Reno, NV, United States
Reno, NV, United States

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Wolfe S.A.,Geological Survey of Canada | Wolfe S.A.,Carleton University | Stevens C.W.,SRK Consulting U.S. Inc | Gaanderse A.J.,Carleton University | Oldenborger G.A.,Geological Survey of Canada
Geomorphology | Year: 2014

Lithalsas are permafrost mounds formed by ice segregation in mineral-rich soil that occur within the zone of discontinuous permafrost. Nearly 1800 lithalsas were mapped using archival aerial photographs within the Great Slave Lowland, Northwest Territories, Canada. These are up to 8. m high and several hundred meters in length and width. One lithalsa, examined by electrical resistivity and boreholes, rises 4 to 6. m above an adjacent peatland, shows clear evidence of ice-segregation at depth and ground heave of between 2.5 and 4.0. m, and is estimated to have formed within the past 700. years. Regionally, lithalsas are typically located adjacent to ponds and streams with mature forms vegetated by deciduous (birch) forest or mixed (birch and spruce) forest with a herb-shrub understory and include circular, crescentic and linear forms. They are abundant within the Lowland region, which contains widespread glaciolacustrine, lacustrine and alluvial fine-grained sediments. The lithalsas are most common within the first few tens of meters above the present level of Great Slave Lake, indicating that many are late Holocene, and some less than 1000. years, in age. A comparison with lithalsas in contemporary environments reveals that comparatively warm but extensive discontinuous permafrost, fine-grained sediments (alluvial, lacustrine, marine or glaciomarine), and available groundwater supply provide the climatic and hydro-geological parameters for the development of lithalsas in permafrost terrain. The identification of lithalsas in this region is important given their sensitivity to climate change and potential hazards to northern infrastructure upon thawing. © 2013 .

Stevens C.W.,SRK Consulting U.S. Inc. | Wolfe S.A.,Geological Survey of Canada | Wolfe S.A.,Carleton University
Permafrost and Periglacial Processes | Year: 2012

Surface hydrology is an important aspect of northern environments on account of the thermal influence of water on permafrost. In this study, we demonstrate the ability of light detection and ranging (LiDAR) to map wet terrain within an area of discontinuous permafrost adjacent to the Northwest Territories Highway 3, located west of Yellowknife, Canada. Wet terrain was identified from LiDAR intensity measurements beneath forest canopies and across vegetated surfaces, including peatlands, fens, flooded black spruce and birch forests, and terrain adjacent to the highway embankment. Surface water pathways representing hydrological connections between water bodies and wet terrain were also identified at locations otherwise indiscernible from optical imagery. Statistical separability between terrain types, and thus the ability to map them, was improved by integrating LiDAR all-return and bare-earth intensity with colour orthophotos. The average classification accuracy for wet terrain was 93 per cent. These results indicate that LiDAR intensity can be used for local-scale mapping of wet terrain, as required by northern engineers and scientists. Future integration of LiDAR intensity and elevation measurements may be used to assess changes in surface hydrological conditions impacting permafrost. © Her Majesty the Queen in Right of Canada 2012.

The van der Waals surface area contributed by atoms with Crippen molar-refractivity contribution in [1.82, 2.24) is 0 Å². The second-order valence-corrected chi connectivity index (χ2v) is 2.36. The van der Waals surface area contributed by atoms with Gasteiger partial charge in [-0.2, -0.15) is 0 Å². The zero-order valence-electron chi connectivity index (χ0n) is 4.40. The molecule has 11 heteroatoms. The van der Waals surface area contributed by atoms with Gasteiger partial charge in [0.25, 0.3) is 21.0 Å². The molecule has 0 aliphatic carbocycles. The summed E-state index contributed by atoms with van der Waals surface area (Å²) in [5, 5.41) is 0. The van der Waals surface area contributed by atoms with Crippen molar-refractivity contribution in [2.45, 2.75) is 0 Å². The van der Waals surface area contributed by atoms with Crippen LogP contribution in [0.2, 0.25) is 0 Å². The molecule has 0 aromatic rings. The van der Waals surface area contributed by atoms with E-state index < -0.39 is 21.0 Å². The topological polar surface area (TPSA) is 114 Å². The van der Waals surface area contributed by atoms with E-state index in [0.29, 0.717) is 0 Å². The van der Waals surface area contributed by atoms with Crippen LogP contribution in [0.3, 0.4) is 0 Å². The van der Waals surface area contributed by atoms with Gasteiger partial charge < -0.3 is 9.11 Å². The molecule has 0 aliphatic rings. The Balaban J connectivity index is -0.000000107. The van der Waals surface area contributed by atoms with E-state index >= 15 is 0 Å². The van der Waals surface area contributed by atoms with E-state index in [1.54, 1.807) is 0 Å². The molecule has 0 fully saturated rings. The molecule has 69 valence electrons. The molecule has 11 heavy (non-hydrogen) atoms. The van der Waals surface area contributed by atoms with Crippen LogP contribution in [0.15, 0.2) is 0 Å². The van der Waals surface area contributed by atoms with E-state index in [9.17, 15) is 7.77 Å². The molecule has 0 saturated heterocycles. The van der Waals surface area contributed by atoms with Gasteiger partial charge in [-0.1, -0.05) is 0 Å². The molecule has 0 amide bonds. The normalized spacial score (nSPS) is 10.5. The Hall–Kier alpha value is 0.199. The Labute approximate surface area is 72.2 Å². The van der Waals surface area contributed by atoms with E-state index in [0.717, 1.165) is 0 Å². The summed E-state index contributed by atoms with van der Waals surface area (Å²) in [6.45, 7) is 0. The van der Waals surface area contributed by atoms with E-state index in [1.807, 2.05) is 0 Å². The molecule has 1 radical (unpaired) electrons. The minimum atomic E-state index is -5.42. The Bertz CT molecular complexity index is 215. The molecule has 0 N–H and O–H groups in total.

Wolfe S.A.,Geological Survey of Canada | Wolfe S.A.,Carleton University | Short N.H.,Canada Center For Remote Sensing | Morse P.D.,Geological Survey of Canada | And 2 more authors.
Canadian Journal of Remote Sensing | Year: 2014

Differential Interferometric Synthetic Aperture Radar (DInSAR) is an increasingly viable method for assessing permafrost terrain stability, but the accuracy and performance within discontinuous permafrost terrain has not been well studied. We used a RADARSAT-2 DInSAR data stack for a 120-day period in the summer of 2010 to map seasonal surface displacement in the discontinuous permafrost terrain of Yellowknife, Northwest Territories. Calculated displacement was compared to surficial geology and municipal land use zones. Displacement results reveal that glaciofluvial, glaciolacustrine, humanly modified, and organic terrain are increasingly unstable, in contrast to predominantly stable bedrock. Within municipal zones, increased proportional displacement is related to higher proportions of glaciolacustrine sediments and organic terrain. Organic terrain, associated with the highest proportion of the moderate downward displacement (−3.0 cm to −6.0 cm), occupies less than 6% of the total area. Widespread glaciolacustrine sediments (30% total area) are associated with most of the downward displacement in municipal zones. Semi-quantitative field and geotechnical validations indicate that most areas of moderate seasonal downward displacement in developed areas also represent areas of long-term subsidence. This work shows that even a short InSAR data stack and a simple stack processing method can yield information that is useful for municipal knowledge and planning. © Crown Copyright 2014.